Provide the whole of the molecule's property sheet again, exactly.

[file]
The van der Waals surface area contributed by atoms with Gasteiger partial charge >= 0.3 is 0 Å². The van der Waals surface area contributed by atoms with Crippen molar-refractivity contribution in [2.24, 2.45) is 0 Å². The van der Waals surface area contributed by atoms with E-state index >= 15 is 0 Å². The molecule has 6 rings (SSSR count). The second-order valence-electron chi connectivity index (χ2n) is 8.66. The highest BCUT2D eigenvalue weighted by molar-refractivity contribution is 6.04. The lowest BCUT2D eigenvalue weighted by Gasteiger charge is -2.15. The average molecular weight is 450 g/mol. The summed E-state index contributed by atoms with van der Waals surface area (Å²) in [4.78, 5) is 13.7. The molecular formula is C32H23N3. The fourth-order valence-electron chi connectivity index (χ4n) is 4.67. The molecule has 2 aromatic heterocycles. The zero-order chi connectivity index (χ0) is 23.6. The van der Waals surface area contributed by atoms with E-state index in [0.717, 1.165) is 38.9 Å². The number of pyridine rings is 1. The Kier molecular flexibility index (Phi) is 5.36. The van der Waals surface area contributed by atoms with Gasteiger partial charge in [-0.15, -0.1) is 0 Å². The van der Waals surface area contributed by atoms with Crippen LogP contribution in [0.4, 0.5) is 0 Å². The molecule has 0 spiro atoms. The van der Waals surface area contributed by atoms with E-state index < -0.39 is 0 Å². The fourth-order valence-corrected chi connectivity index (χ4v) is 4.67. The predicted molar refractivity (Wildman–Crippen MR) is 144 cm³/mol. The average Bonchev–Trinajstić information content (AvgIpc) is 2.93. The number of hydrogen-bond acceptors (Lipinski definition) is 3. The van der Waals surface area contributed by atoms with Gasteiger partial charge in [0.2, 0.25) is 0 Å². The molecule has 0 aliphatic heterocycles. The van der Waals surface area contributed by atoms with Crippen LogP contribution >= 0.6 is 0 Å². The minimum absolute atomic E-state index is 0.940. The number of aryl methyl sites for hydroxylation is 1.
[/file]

The van der Waals surface area contributed by atoms with Gasteiger partial charge >= 0.3 is 0 Å². The van der Waals surface area contributed by atoms with Crippen molar-refractivity contribution in [2.24, 2.45) is 0 Å². The van der Waals surface area contributed by atoms with E-state index >= 15 is 0 Å². The molecule has 6 rings (SSSR count). The second-order valence-electron chi connectivity index (χ2n) is 8.66. The highest BCUT2D eigenvalue weighted by molar-refractivity contribution is 6.04. The lowest BCUT2D eigenvalue weighted by Gasteiger charge is -2.15. The average molecular weight is 450 g/mol. The summed E-state index contributed by atoms with van der Waals surface area (Å²) in [4.78, 5) is 13.7. The molecular formula is C32H23N3. The fourth-order valence-electron chi connectivity index (χ4n) is 4.67. The molecule has 2 aromatic heterocycles. The zero-order chi connectivity index (χ0) is 23.6. The van der Waals surface area contributed by atoms with E-state index in [0.717, 1.165) is 38.9 Å². The number of pyridine rings is 1. The Kier molecular flexibility index (Phi) is 5.36. The van der Waals surface area contributed by atoms with Gasteiger partial charge in [-0.15, -0.1) is 0 Å². The van der Waals surface area contributed by atoms with Crippen LogP contribution in [0.4, 0.5) is 0 Å². The molecule has 0 spiro atoms. The van der Waals surface area contributed by atoms with E-state index < -0.39 is 0 Å². The fourth-order valence-corrected chi connectivity index (χ4v) is 4.67. The predicted molar refractivity (Wildman–Crippen MR) is 144 cm³/mol. The average Bonchev–Trinajstić information content (AvgIpc) is 2.93. The number of hydrogen-bond acceptors (Lipinski definition) is 3. The van der Waals surface area contributed by atoms with Gasteiger partial charge in [0.2, 0.25) is 0 Å². The molecule has 0 aliphatic heterocycles. The van der Waals surface area contributed by atoms with Crippen LogP contribution >= 0.6 is 0 Å². The minimum absolute atomic E-state index is 0.940. The number of aryl methyl sites for hydroxylation is 1.